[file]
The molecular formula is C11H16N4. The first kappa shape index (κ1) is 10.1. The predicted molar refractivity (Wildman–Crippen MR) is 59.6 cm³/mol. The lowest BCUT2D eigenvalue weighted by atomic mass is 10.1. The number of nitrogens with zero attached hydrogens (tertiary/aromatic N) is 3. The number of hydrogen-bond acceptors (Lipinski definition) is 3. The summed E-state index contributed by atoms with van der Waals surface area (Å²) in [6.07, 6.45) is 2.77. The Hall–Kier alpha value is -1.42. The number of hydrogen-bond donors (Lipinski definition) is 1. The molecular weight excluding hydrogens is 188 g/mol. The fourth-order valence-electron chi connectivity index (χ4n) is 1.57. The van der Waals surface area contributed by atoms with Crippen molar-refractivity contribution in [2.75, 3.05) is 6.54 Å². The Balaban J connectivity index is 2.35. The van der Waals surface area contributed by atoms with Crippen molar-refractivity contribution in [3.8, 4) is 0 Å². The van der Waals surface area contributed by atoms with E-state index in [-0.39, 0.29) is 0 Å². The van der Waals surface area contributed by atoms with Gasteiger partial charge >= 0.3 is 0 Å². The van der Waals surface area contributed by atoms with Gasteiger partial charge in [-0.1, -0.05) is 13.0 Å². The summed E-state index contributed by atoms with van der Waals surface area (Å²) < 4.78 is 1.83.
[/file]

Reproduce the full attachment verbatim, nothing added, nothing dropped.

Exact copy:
The molecular formula is C11H16N4. The first kappa shape index (κ1) is 10.1. The predicted molar refractivity (Wildman–Crippen MR) is 59.6 cm³/mol. The lowest BCUT2D eigenvalue weighted by atomic mass is 10.1. The number of nitrogens with zero attached hydrogens (tertiary/aromatic N) is 3. The number of hydrogen-bond acceptors (Lipinski definition) is 3. The summed E-state index contributed by atoms with van der Waals surface area (Å²) in [6.07, 6.45) is 2.77. The Hall–Kier alpha value is -1.42. The number of hydrogen-bond donors (Lipinski definition) is 1. The molecular weight excluding hydrogens is 188 g/mol. The fourth-order valence-electron chi connectivity index (χ4n) is 1.57. The van der Waals surface area contributed by atoms with Crippen molar-refractivity contribution in [2.75, 3.05) is 6.54 Å². The Balaban J connectivity index is 2.35. The van der Waals surface area contributed by atoms with Crippen molar-refractivity contribution in [3.8, 4) is 0 Å². The van der Waals surface area contributed by atoms with E-state index in [-0.39, 0.29) is 0 Å². The van der Waals surface area contributed by atoms with Gasteiger partial charge >= 0.3 is 0 Å². The van der Waals surface area contributed by atoms with Gasteiger partial charge in [-0.1, -0.05) is 13.0 Å². The summed E-state index contributed by atoms with van der Waals surface area (Å²) < 4.78 is 1.83.